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Poker Rules - Rules of Soko

4 December 2008, By: Pokerjunkie.com
Some may have heard of Soko before under the name Canadian Stud, others may be completely unfamiliar with the game. Either way, Soko is relatively simple to learn and can be a nice deviation from your typical hold'em and seven card stud games.

Play of the Hand in Soko

Soko is a five card stud variant, meaning that the game starts with everyone anteing a pre-determined amount and each player receiving one card down and one card up. The lowest up card must then put in a forced bring-in bet, a standardized amount smaller than a full bet. The bring-in can put in a full bet if he chooses, but must at least put up the bring-in. Clockwise around the table, players may then complete to a full bet, raise if the bet has already been completed, call or fold.

Players then receive another card face up. The player with the highest hand showing acts first and may bet or check. Subsequent players may check or bet if there has been no bet and call, raise or fold if there has been a bet. If there is a pair showing, the betting limits are doubled. After the betting, players receive a fourth card, this one also face up, and now betting limits are doubled regardless of what is showing. There is another round of betting, another face up card, another round of betting, and a final face up card, so all players remaining have one card down and four up. There is one final round of betting, and the best poker hand wins the pot.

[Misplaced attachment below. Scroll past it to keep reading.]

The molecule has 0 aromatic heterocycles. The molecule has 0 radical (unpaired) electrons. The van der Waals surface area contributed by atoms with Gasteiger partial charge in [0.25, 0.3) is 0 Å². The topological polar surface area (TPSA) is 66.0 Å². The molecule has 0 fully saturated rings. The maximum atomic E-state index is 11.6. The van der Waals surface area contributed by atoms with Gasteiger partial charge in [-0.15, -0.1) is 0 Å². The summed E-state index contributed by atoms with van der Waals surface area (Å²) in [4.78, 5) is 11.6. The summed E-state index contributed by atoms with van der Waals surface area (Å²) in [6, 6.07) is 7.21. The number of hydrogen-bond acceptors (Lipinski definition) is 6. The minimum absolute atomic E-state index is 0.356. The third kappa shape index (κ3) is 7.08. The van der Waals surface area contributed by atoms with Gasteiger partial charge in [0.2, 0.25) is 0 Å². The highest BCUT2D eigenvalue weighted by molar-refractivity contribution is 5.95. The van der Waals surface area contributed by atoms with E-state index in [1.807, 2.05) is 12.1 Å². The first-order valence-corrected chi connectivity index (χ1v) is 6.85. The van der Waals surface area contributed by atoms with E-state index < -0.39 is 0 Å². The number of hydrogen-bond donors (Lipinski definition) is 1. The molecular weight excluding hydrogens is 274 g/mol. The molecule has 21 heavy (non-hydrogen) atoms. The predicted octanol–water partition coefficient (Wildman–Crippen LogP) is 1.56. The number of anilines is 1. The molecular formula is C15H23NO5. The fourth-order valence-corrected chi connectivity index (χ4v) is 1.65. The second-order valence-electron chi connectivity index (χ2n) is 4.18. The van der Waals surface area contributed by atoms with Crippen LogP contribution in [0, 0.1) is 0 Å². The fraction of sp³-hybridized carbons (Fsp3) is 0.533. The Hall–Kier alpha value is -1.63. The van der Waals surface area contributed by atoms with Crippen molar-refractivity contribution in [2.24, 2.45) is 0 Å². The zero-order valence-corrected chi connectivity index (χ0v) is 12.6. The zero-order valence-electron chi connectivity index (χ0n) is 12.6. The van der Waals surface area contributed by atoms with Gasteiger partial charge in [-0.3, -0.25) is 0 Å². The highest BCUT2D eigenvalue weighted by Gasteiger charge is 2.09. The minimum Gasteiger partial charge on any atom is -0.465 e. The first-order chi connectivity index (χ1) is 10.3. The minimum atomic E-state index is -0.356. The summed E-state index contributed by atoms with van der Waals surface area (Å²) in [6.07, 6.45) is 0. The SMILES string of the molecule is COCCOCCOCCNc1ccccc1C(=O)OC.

Differences in Soko from Five Card Stud

The way Soko varies from traditional five card stud is in the existence of "Canadian Straights/Flushes" or "Four Straights/Flushes." This means that a player with four consecutive cards (ex: 4 5 6 7) has a four straight which beats a pair but loses to a four flush or better, and a player with four cards of the same suit has a four flush which beats a four straight or a pair but loses to two pair or better.

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